This is an excerpt from Chris’ book, Underwater. Visit HERE to purchase your copy of Underwater


People with epilepsy aren’t the only ones in this story.

Think of the caregivers. Think of those in the medical and psychological fields. Think of neighbors and employers and teachers.

It’s not easy being us. But it’s also not always easy being with us.

Maybe we can’t totally change that.

As those living with epilepsy and other health issues, we can remember those around us as we move toward our own recovery.

Though some executives display little compassion, and the horror stories anger me, not all businesses are rude to those employees with brain damage. Coworkers and leaders struggle struggle to adjust. They don’t always know what to do. Teachers try to adjust, but their schedules and requirements make it tough. Coaches and politicians and news reporters: We all need to engage in conversations. We all need to learn.

That’s why information and guidance is helpful for all of us. That’s why it is also helpful to hear from those who give and give and give and give their care. Some give until they have very little left.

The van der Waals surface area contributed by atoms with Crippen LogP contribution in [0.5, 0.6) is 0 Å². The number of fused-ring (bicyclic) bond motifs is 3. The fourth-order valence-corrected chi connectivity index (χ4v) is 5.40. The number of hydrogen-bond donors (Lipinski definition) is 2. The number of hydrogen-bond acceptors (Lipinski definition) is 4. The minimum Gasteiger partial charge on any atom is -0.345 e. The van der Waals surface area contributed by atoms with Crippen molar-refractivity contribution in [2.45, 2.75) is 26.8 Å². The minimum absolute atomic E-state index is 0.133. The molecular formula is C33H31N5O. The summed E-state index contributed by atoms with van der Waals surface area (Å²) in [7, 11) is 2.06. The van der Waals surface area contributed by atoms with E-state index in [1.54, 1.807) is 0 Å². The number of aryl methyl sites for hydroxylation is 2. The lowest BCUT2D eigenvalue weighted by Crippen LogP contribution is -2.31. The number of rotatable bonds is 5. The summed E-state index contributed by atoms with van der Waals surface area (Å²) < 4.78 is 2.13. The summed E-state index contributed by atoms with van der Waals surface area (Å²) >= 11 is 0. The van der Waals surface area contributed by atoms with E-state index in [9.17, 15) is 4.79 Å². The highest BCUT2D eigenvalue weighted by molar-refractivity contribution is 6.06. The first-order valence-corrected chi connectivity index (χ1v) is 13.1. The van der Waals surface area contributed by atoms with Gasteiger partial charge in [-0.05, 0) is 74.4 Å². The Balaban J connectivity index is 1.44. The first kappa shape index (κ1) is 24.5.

Underwater, for the patients and the caregivers, is dangerous. It brings bites and attacks and deep wounds. Underwater, for the patients and the caregivers, can also provide an adventure. To pursue common enjoyment, to engage in simple dialogue each person can understand, to smile, to cry, to learn.

I’ll write more about caregivers in chapter 16. For now, I’ll repeat myself as those of us with brain damage often do.

Get help.

Find someone to talk to.

Not just anyone, but the right person.

For patients and caregivers, the correct listening ears can help identify an underwater experience and offer guidance toward future phases of the journey.